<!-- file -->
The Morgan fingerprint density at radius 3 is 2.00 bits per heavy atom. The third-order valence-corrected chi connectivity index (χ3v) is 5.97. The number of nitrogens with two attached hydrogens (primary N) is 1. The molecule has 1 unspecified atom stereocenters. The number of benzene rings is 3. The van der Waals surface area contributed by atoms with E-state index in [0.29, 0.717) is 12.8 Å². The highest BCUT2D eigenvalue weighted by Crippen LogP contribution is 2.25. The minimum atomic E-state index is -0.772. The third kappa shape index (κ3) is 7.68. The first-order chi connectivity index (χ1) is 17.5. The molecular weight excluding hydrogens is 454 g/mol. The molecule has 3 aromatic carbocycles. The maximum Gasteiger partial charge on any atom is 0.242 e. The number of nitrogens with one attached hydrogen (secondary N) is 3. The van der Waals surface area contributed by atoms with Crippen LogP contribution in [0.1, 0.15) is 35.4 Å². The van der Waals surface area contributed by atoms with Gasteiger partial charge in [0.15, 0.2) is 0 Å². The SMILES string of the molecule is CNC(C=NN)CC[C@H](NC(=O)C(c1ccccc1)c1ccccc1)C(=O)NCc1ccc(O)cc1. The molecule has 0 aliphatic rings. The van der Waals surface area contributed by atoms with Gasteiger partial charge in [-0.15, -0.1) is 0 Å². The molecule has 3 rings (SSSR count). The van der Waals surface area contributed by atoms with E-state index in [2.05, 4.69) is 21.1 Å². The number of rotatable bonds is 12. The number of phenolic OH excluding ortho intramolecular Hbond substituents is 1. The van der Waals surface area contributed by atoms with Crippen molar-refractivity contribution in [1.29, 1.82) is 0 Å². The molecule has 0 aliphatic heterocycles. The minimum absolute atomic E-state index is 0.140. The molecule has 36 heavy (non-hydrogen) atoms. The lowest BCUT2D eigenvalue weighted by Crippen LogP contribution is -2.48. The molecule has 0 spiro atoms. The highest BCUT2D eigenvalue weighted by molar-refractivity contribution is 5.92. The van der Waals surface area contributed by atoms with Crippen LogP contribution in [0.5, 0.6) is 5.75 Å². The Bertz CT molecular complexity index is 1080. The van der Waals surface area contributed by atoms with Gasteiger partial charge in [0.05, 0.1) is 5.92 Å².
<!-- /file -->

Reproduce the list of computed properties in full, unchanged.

The Morgan fingerprint density at radius 3 is 2.00 bits per heavy atom. The third-order valence-corrected chi connectivity index (χ3v) is 5.97. The number of nitrogens with two attached hydrogens (primary N) is 1. The molecule has 1 unspecified atom stereocenters. The number of benzene rings is 3. The van der Waals surface area contributed by atoms with E-state index in [0.29, 0.717) is 12.8 Å². The highest BCUT2D eigenvalue weighted by Crippen LogP contribution is 2.25. The minimum atomic E-state index is -0.772. The third kappa shape index (κ3) is 7.68. The first-order chi connectivity index (χ1) is 17.5. The molecular weight excluding hydrogens is 454 g/mol. The molecule has 3 aromatic carbocycles. The maximum Gasteiger partial charge on any atom is 0.242 e. The number of nitrogens with one attached hydrogen (secondary N) is 3. The van der Waals surface area contributed by atoms with Crippen LogP contribution in [0.1, 0.15) is 35.4 Å². The van der Waals surface area contributed by atoms with Gasteiger partial charge in [0.15, 0.2) is 0 Å². The SMILES string of the molecule is CNC(C=NN)CC[C@H](NC(=O)C(c1ccccc1)c1ccccc1)C(=O)NCc1ccc(O)cc1. The molecule has 0 aliphatic rings. The van der Waals surface area contributed by atoms with Gasteiger partial charge in [-0.15, -0.1) is 0 Å². The molecule has 3 rings (SSSR count). The van der Waals surface area contributed by atoms with E-state index in [2.05, 4.69) is 21.1 Å². The number of rotatable bonds is 12. The number of phenolic OH excluding ortho intramolecular Hbond substituents is 1. The van der Waals surface area contributed by atoms with Crippen molar-refractivity contribution in [1.29, 1.82) is 0 Å². The molecule has 0 aliphatic heterocycles. The minimum absolute atomic E-state index is 0.140. The molecule has 36 heavy (non-hydrogen) atoms. The lowest BCUT2D eigenvalue weighted by Crippen LogP contribution is -2.48. The molecule has 0 spiro atoms. The highest BCUT2D eigenvalue weighted by molar-refractivity contribution is 5.92. The van der Waals surface area contributed by atoms with Crippen LogP contribution in [0.5, 0.6) is 5.75 Å². The Bertz CT molecular complexity index is 1080. The van der Waals surface area contributed by atoms with Gasteiger partial charge in [0.05, 0.1) is 5.92 Å².